Pat Kenny interviewed Karl Deeter about the Central Bank lending rules and why, in his view, they could have been done slightly differently and better. It’s an interesting insight into the difference between control-lead regulation and results-oriented regulation.
There was an interesting infographic out today from One Big Switch showing what people have done in order to make their mortgage repayments.
It ranged from working extra hours, to taking fewer holidays and socializing less. What is interesting about this, is that nobody tends to look at the wider economy effects of high mortgage rates, and the Central Bank while saying they want to examine them, cannot and will not do anything about it.
Higher rates act like an informal ‘tax’, and as some banks are foreign owned it means taking income out of the Irish economy and funnelling it elsewhere, this affects our balance of trade and was a reason we always questioned the Patrick Honohan diktat of not having an issue if all banks were foreign owned.
This informal tax reduces expenditure in the productive economy and goes towards rationalizing zombie balance sheets, so lower rates should be a priority for everybody, but the way to get there isn’t force, it’s competition and for that reason we are hopeful that the switching campaign will be a successful …
In an article by Sinead Ryan in the Independent we were quoted on several matters:
With all the talk of celebrating the Rising in 2016, it won’t extend to a rising mortgage market, says broker Karl Deeter. “The changes to lending criteria and in particular the Central Bank changes meant that while 90pc LTV (loan to value) mortgages were available, as the year progressed more banks started to withdraw them. Due to the way the figures are going to be reported in 2016 it will be a case of, ‘Want a 90pc mortgage? Get it in January or July’. And that’s because the half-year periods are going to be the times in which they are mostly available.”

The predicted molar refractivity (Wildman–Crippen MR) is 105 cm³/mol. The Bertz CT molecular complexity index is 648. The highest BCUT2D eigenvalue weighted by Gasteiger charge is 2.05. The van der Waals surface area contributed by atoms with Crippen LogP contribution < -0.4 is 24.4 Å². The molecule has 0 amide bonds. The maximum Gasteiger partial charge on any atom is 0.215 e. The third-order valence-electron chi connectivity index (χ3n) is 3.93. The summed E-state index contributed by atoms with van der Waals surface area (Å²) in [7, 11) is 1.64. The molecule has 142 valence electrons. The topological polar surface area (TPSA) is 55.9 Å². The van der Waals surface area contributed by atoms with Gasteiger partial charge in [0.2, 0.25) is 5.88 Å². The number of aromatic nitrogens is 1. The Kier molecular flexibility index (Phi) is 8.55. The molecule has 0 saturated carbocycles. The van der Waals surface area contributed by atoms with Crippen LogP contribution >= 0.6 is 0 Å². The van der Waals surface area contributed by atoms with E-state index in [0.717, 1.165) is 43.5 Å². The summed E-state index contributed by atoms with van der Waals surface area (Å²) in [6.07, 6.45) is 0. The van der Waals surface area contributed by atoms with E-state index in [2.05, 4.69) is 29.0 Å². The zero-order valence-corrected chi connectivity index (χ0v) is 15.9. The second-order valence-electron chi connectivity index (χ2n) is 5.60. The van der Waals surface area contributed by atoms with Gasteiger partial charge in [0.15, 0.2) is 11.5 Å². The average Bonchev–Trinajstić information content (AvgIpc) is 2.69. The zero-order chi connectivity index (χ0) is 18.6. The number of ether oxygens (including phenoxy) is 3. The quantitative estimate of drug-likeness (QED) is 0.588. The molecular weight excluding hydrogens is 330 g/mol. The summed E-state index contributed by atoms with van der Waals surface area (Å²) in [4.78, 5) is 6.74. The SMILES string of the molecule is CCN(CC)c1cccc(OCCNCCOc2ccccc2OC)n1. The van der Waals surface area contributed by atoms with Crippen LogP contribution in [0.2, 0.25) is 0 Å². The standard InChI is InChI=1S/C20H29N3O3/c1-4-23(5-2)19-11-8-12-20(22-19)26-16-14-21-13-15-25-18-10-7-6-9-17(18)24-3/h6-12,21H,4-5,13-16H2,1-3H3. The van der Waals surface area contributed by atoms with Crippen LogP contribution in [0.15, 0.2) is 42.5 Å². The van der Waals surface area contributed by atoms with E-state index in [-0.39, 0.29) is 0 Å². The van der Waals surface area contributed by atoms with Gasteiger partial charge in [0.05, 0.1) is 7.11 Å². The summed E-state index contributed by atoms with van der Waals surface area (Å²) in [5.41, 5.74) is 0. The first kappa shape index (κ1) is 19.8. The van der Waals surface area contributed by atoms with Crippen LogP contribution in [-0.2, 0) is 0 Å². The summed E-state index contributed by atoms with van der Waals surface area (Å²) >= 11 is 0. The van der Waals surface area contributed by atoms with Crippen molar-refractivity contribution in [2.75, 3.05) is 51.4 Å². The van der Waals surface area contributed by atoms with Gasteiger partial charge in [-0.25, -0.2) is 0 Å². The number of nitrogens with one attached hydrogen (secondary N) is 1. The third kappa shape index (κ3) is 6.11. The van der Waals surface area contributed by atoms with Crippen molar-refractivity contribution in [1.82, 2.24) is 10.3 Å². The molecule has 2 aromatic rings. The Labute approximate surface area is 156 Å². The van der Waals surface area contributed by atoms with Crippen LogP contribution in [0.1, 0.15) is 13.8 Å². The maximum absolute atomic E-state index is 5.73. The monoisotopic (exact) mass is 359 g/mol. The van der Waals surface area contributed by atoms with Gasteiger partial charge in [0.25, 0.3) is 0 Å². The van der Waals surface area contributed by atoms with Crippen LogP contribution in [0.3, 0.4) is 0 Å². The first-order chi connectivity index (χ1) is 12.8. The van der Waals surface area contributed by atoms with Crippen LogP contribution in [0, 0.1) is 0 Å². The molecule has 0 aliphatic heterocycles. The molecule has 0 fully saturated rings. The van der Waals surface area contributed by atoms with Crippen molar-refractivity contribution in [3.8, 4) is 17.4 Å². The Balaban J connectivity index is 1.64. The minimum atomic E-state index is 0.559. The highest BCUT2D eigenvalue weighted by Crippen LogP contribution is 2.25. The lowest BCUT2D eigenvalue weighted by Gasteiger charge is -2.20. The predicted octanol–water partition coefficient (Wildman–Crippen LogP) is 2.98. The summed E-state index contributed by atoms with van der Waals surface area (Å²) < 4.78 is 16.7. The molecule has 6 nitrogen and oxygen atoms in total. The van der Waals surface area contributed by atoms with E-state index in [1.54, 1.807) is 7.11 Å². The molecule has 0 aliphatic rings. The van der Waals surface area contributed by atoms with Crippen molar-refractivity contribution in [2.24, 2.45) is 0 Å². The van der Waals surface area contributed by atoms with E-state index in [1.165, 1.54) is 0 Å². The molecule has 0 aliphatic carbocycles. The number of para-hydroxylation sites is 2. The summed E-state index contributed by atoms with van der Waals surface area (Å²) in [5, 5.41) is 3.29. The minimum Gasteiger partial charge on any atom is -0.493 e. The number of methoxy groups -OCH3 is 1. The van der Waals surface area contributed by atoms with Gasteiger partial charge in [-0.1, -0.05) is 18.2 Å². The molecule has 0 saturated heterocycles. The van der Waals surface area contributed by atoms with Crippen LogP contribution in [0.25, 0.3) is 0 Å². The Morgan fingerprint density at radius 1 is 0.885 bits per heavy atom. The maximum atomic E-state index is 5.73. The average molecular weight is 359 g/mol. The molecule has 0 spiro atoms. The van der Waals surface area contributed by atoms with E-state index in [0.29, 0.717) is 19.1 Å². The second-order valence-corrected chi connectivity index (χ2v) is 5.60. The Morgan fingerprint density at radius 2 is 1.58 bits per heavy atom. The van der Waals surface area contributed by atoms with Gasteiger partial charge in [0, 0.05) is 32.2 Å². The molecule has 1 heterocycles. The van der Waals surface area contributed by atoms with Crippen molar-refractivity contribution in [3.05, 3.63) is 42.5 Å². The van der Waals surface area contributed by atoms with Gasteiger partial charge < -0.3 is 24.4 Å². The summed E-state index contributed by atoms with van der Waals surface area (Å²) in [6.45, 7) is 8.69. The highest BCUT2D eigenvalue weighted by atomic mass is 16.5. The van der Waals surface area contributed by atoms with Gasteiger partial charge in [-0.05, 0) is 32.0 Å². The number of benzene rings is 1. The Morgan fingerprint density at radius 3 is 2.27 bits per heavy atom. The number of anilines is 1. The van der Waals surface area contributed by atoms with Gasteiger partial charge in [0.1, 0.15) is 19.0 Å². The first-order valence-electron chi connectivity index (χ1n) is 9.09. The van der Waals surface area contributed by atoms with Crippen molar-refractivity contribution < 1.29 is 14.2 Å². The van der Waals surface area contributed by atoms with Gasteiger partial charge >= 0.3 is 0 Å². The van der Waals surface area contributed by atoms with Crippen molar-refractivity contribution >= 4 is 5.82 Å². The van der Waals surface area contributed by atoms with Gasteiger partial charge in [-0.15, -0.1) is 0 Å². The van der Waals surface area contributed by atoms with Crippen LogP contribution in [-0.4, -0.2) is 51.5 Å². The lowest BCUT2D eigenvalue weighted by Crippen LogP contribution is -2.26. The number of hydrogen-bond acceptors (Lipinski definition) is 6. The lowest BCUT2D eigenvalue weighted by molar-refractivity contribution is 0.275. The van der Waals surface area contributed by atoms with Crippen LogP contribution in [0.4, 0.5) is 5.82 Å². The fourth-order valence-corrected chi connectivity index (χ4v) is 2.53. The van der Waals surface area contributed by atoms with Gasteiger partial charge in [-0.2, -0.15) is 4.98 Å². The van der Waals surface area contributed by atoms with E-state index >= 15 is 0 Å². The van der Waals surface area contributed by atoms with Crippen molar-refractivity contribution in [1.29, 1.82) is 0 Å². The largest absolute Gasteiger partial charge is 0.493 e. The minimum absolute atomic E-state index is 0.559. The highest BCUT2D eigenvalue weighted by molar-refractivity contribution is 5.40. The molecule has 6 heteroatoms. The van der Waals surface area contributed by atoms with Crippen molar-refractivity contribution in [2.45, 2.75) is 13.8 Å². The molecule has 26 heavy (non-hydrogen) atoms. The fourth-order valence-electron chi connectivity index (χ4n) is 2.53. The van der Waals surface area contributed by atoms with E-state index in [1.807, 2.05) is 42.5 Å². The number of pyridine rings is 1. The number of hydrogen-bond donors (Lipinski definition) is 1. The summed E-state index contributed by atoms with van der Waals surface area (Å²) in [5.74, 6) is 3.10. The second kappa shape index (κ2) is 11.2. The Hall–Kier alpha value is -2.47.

One positive change, says Deeter, was that interest rates came down during the year, in particular fixed rates as banks came under pressure to explain Ireland’s excessive rates compared to those enjoyed by our EU neighbours. Although all banks rocked up at the Banking Inquiry, and most were (or tried their best to sound) contrite, the truth is that pillar Bank …
The Central Bank rules on curtailing mortgage lending have had an interesting effect, first is that we are seeing more loans draw down that might not have because people are bringing forward consumption due to the fact they won’t qualify for the same amount again in the future. This is literally the opposite of the intended effect.
Second is that it’s causing chaos for prospective buyers who may hold an exemption or need an exemption because there are quarterly reporting rules that mean banks can’t offer a new loan until they know if an old one will be drawn or become an NTU (not taken up).
Perhaps the easiest thing to do is explain it, currently you can’t get an exemption from Ulsterbank or AIB/EBS/Haven or BOI, but you can from PTsb and KBC. The banks that can’t give you one (and remember it’s only one of LTV or LTI not both) are hogtied because they have given the limit of exemptions (c. 15%-20% of lending) already in loan offers and they have to estimate both the annual and quarterly …